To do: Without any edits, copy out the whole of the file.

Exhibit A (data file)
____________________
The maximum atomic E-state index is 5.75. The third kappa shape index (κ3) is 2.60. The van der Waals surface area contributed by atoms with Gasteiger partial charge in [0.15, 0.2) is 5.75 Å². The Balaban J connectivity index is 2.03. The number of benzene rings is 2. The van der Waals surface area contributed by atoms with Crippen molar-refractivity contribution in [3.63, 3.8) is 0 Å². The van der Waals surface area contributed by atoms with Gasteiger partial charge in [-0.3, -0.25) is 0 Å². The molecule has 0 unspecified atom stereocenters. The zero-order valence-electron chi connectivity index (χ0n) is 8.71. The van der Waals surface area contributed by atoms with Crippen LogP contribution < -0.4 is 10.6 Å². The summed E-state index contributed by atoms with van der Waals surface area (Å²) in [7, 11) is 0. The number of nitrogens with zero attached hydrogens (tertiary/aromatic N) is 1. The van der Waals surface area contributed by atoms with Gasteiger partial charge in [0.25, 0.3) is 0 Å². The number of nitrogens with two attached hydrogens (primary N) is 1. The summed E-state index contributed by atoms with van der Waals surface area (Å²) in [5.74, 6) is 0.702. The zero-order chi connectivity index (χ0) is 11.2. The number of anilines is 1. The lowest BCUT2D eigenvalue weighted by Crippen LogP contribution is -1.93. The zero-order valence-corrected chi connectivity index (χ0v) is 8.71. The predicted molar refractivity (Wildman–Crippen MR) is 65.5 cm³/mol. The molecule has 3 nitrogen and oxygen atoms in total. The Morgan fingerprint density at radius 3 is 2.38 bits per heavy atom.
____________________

The maximum atomic E-state index is 5.75. The third kappa shape index (κ3) is 2.60. The van der Waals surface area contributed by atoms with Gasteiger partial charge in [0.15, 0.2) is 5.75 Å². The Balaban J connectivity index is 2.03. The number of benzene rings is 2. The van der Waals surface area contributed by atoms with Crippen molar-refractivity contribution in [3.63, 3.8) is 0 Å². The van der Waals surface area contributed by atoms with Gasteiger partial charge in [-0.3, -0.25) is 0 Å². The molecule has 0 unspecified atom stereocenters. The zero-order valence-electron chi connectivity index (χ0n) is 8.71. The van der Waals surface area contributed by atoms with Crippen LogP contribution < -0.4 is 10.6 Å². The summed E-state index contributed by atoms with van der Waals surface area (Å²) in [7, 11) is 0. The number of nitrogens with zero attached hydrogens (tertiary/aromatic N) is 1. The van der Waals surface area contributed by atoms with Gasteiger partial charge in [0.25, 0.3) is 0 Å². The number of nitrogens with two attached hydrogens (primary N) is 1. The summed E-state index contributed by atoms with van der Waals surface area (Å²) in [5.74, 6) is 0.702. The zero-order chi connectivity index (χ0) is 11.2. The number of anilines is 1. The lowest BCUT2D eigenvalue weighted by Crippen LogP contribution is -1.93. The zero-order valence-corrected chi connectivity index (χ0v) is 8.71. The predicted molar refractivity (Wildman–Crippen MR) is 65.5 cm³/mol. The molecule has 3 nitrogen and oxygen atoms in total. The Morgan fingerprint density at radius 3 is 2.38 bits per heavy atom.